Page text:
Protect Your Investments Amid Bank Failures

by Tony Sagami
By Tony Sagami

There is so much quantitative tightening going on right now …

To quell the Silicon Valley Bank panic, President Biden and the Federal Reserve promised to protect all uninsured depositors.

In fact, the government invented a new emergency lending facility — the Bank Term Funding Program — to bail out Silicon Valley Bank and other distressed banks, like Signature Bank and First Republic.

The result is that the Fed’s balance sheet increased by a whopping $297 billion last week to almost $8.7 trillion.

Guess what? That puts the Fed’s balance sheet not far from the previous all-time high.

What happened is the Fed bought billions of bonds on the open market to infuse money into the economy and reduce interest rates.

Normally, the Fed only expands its balance sheet to fight off recessions or an unexpected catastrophe.

Apparently, the Silicon Valley Bank failure qualifies as a catastrophe.

Desperate banks have borrowed about $300 billion from the Fed in the past week. Nearly half of that — $143 billion — went to Silicon Valley Bank and Signature Bank to pay off uninsured depositors.

On top of that, banks borrowed an additional $153 billion — an all-time record — from the Fed through a long-standing program called the discount window.

Banks can borrow from the discount window for up to 90 days, and $4–$5 billion is borrowed through this program in a normal week.

Two-year chart of the Fed’s balance sheet.
Click here to view full-sized image.


Here’s what is really going on.

When the economy falls into a recession, it rolls over in a very predictable pattern.

Investor optimism turns into pessimism, home prices fall, factory outputs shrink, corporate profits decline and unemployment increases.

All of the above has happened except for unemployment, as employment numbers remain strong. However, employment is a lagging indicator and the last shoe to drop.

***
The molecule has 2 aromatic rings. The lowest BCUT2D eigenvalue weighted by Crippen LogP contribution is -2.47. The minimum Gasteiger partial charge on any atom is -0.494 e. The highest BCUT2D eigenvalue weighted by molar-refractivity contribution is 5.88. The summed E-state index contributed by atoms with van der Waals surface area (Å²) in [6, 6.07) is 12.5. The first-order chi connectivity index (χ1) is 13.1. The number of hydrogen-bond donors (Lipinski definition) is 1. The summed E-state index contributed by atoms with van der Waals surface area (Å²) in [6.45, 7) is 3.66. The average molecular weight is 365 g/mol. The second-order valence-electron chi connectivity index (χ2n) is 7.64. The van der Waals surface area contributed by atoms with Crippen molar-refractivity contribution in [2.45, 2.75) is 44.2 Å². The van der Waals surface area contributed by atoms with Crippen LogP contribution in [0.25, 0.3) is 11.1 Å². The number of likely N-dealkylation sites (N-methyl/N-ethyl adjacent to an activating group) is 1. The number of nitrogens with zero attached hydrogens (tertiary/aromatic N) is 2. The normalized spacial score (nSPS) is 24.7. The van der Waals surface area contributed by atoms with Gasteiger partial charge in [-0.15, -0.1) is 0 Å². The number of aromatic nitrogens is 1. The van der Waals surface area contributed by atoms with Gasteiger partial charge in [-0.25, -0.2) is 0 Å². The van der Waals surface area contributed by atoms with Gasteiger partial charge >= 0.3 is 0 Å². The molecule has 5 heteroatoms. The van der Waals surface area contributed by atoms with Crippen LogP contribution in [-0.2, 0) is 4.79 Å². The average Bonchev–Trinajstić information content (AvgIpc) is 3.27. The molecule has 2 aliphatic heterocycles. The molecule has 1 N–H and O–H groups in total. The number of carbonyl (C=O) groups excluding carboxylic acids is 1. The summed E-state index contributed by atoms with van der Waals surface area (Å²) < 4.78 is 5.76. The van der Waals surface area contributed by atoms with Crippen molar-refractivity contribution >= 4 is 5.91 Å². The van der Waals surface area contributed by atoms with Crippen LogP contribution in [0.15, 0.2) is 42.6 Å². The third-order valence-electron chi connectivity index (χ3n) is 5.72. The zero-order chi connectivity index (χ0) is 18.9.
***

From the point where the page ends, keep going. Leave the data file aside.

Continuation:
So, fair warning … unemployment is about to spike.

Would You Like Fries with That, Sir?

Last week’s headline unemployment numbers looked strong with the creation of 311,000 new jobs. Well, 105,000 of those new jobs were low-paying jobs from the hospitality and leisure industry.

Those are not the type of jobs that Wall Street should get excited about.

What Wall Street should be paying attention to is the job destruction going on in the tech world.

Here are the largest tech layoffs since November 2022:

Tech layoffs at publicly traded companies since November 2022.
Click here to view full-sized image.


More than 300,000 people have lost their jobs in the tech sector, more than double the number of tech layoffs during the bursting of the Dot-Com Bubble in 2001.

One-year chart of tech layoffs.
Click here to view full-sized image.


Last week, I wrote, “This is a time to purge your portfolio of high-volatility assets. Everybody loves upside volatility, but downside volatility is a portfolio killer.”

I am not saying that you should sell all your stocks. But what I am saying is you should swap your high-risk, high-volatility, high-beta stocks for low-beta, dividend-paying, blue-chip stocks.

To find out if any of your stocks are stock market powder kegs, just head on over to the Weiss ratings page to see what grade we give your stocks. Its highly accurate, unbiased and best of all, it’s free.

Anything rated below “B-” is not good enough in my book.

That’s it for today. I will be back with more soon.

All the best,


P.S. According to Weiss analyst Chris Graebe, the Silicon Valley Bank panic is already driving promising companies to for equity crowdfunding, an alternative funding source that allows regular, non-accredited investors to invest in early, pre-IPO companies. This presents a huge opportunity for Weiss members. On March 28, Chris is unveiling one such opportunity that is well positioned to disrupt a $100 billion industry. Click to learn more about how to claim an early stake.

About the Technology Analyst

Even in the worst years for stocks, Tony was twice named “Portfolio Manager of the Year” by Thomson Financial. He was one of the first to introduce computer software for trading stocks. And in the early 2000s, he wrote “The Supernet,” providing a vision of the future internet that was far ahead of its time.

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